Andy Fogle

John Brown Visitation: Franklin Mills, Ohio (1837)

To lead one’s people out of bondage,
you gotta talk to God on a mountaintop.
Ain’t no shape to God—no graven image
will lead your people out of bondage,

so withdraw, strip down, make a home along an edge.
Find the place where setting stops.
To lead God’s people out of bondage,
you gotta talk to God on a mountaintop.


Paul Dickey

All Night

I was up playing bluegrass,
with steel smoke,
and the only bones for youth.

It is now morning,
I am no one to go to a particular one.
I just arose.

Let me always remember her,
last night
sometime taking off leather.


Malcolm Glass


Sometimes, the mind captures
and holds images sharper
than photos, like the pigeon
lying on a patch of quick
and certain grass outside
Westminster Abbey, its dark
beak still shining, its dusky wings
shuttered against wind it no
longer sails, no longer battles
upwind, no longer breathes.


Karen Neuberg


He walks to me, his two
walking sticks tap tap tapping

the marble floor of my building’s
lobby. All smiles. Oh, see him smile.

It breaks me over and over
remembering him smiling to see me.


Lynn Strongin


            The boy with earphones cannot hear the bullets. Smoke rises like a cross.
Hold me, brindle bird.


Dressed in duck velvet,
Call it down.
Calm me, the heart, that small beating machine ... rocking back and forth in the iron lung.

My holy grail
A northern
Wintry hail

I never have been, of two sisters, the younger one. We asked Mother what it was when we touched ourselves below the year, I was stricken.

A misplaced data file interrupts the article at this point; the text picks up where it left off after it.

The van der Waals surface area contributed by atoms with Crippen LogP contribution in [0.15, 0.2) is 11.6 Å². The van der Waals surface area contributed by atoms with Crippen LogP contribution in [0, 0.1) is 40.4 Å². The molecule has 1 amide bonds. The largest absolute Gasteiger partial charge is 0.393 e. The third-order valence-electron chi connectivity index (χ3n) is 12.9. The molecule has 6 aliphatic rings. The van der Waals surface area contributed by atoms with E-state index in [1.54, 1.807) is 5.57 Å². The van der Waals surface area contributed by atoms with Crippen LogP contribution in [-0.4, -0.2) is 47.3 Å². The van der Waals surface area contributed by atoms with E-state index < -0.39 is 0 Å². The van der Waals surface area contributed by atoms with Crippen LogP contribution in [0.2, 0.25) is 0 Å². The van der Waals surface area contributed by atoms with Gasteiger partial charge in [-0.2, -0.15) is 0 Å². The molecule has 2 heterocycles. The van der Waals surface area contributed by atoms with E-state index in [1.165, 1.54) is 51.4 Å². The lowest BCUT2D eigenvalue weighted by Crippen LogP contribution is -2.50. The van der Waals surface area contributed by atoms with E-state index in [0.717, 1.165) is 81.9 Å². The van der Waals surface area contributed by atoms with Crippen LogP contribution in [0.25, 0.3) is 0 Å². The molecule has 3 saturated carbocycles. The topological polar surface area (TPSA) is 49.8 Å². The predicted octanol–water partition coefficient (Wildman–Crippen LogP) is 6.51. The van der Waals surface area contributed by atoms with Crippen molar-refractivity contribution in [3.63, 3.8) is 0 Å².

Read me like braille
Tapered fingers raise expectations; cello or violin; duets or solo. Unimprison me
         Discipline in rein, Sappho 
         you know the outcome.


Look to the End

A white room, untouched by wing of angel; blue rib; no color this tumor.
IVs all one color. Bone marrow transplants cubicled with lymphoma
like steel repair.

No thumb smudge nearby.
Blood is born here
Intense, godly, vulnerable donors.

There’d been a storm gathering.
Marriage so near.
Breathe in air ashen. 

             This is a new place for God too, this tumor.

How Restore the Lost?

Pay attention
To dust on the doorknob, angels dancing, specks of dust.

The child’s recurring headache;
The trip to the doctor; all this is the beginning of devotion.

Hanging up rainy day coats on cloak room hooks.

Every day I break the shell a bit more
See daylight.

Winter upon us like knight upon peasant.
The nun praised staying alive, dodging the bullet.
Being at the front of the line, survival. Paying attention is the birth of devotion.


Dagne Forrest


Out on our bikes we spotted an eagle
on the ground. High-shouldered
wing, pure muscle.


But it wasn’t like an eagle at all.
Slumped, unmoving in the tall grass,
dark feathers misshapen,
like an ill-fitting suit.

Like finding God in the ditch.


J. I. Kleinberg


I want to be fierce. To slap
around words that sting, scratch,

dig claws into the ears of listeners,
shovel up insights caked with verbs,


vituperate, infuriate, defibrillate.
I want to write poems indelible


and deliberate as tattoos, piercing,
impious, consecrated in the abyss.


I want to mutilate complacency,
desecrate doubt, brandish certainty.


But what of the doe, the fawn,
the silvery crescent of moon?


Vicky Liu

Shades of Crimson

On the bus, I saw one of the Translink poetry entries on an ad slot.

It was incredibly lazy. You could interchange "bush meat" and "powwows" for any other cultural buzzword and its identity would still lie bare and skin deep. Canada will emphasize 'contemporary stories' and 'stories about hardships' like it'll bury out all marks of tarnish like a corporation manufacturing a diversity plant. When they care to.